USINFO | 2013-11-29 19:11

Psycho is a 1960 American suspense/horror film directed by Alfred Hitchcock starring Anthony Perkins, Vera Miles, John Gavin, and Janet Leigh. The screenplay is by Joseph Stefano, based on the 1959 novel Psycho by Robert Bloch loosely inspired by the crimes of Wisconsin murderer and grave robber Ed Gein.

The film centers on the encounter between a secretary, Marion Crane (Leigh), who ends up at a secluded motel after embezzling money from her employer, and the motel's disturbed owner-manager, Norman Bates (Perkins), and its aftermath.

Psycho initially received mixed reviews, but outstanding box office returns prompted reconsideration which led to four Academy Award nominations. It is now considered one of Hitchcock's best films and praised as a work of art by some critics. Ranked among the greatest films of all time, it set a new level of acceptability for violence and deviant behavior in American films. After Hitchcock's death in 1980, Universal Studios began producing follow-ups: three sequels, a remake, and a television movie spin-off.

In 1992, the film was selected for preservation by the US Library of Congress at the National Film Registry.

Marion Crane (Janet Leigh), a secretary in Phoenix, Arizona, steals $40,000 from one of her employer's clients to help her financially strapped divorced boyfriend, Sam Loomis (John Gavin). She flees in her car en route to Sam's California home, parking along the road midway to sleep. A highway patrol officer awakens her, becomes suspicious of her agitated state, and begins to follow her. The officer sees her trade her car for another at a car dealership. Later that evening, fatigued from driving through heavy rain, she stops for the night at the isolated Bates Motel.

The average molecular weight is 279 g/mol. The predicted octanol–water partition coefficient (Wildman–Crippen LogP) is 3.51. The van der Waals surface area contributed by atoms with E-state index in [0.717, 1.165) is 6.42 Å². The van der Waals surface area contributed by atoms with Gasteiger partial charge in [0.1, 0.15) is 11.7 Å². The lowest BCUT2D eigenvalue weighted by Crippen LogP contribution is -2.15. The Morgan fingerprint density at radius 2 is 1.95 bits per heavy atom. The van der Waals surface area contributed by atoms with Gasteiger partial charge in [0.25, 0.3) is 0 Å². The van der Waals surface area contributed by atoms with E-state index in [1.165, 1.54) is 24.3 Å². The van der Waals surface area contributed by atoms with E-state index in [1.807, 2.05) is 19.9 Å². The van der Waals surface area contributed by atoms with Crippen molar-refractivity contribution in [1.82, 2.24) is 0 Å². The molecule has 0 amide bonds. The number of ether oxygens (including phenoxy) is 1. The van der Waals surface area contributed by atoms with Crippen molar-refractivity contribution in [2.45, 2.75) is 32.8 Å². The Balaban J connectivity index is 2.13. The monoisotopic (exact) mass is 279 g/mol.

Its owner, Norman Bates (Anthony Perkins), tells Marion he rarely has customers since the new highway bypassed the place. He mentions he lives with his mother in the grim-looking house overlooking his motel and invites Marion to share supper with him. When Norman goes to the house to prepare sandwiches she hears him arguing with his unseen mother about his supposed sexual interest in Marion. When he returns, she suggests he institutionalize his mother. Norman angrily insists he could never abandon her.

Marion resolves to return to Phoenix to give the money back. Back in her room she undresses as Norman secretly watches through a peephole in his office wall. After calculating she can replace the $700 in stolen money spent on the used car from her $824.12 savings, Marion tears up her note, flushes it down the toilet, and begins to shower. A shadowy figure enters the bathroom and stabs her to death. Norman finds the corpse and apparently concludes his mother committed the murder. He cleans the bathroom, wraps Marion's body in the shower curtain, and places it and all her possessions — unknowingly including the money — in the trunk of her car, which he sinks in a nearby swamp.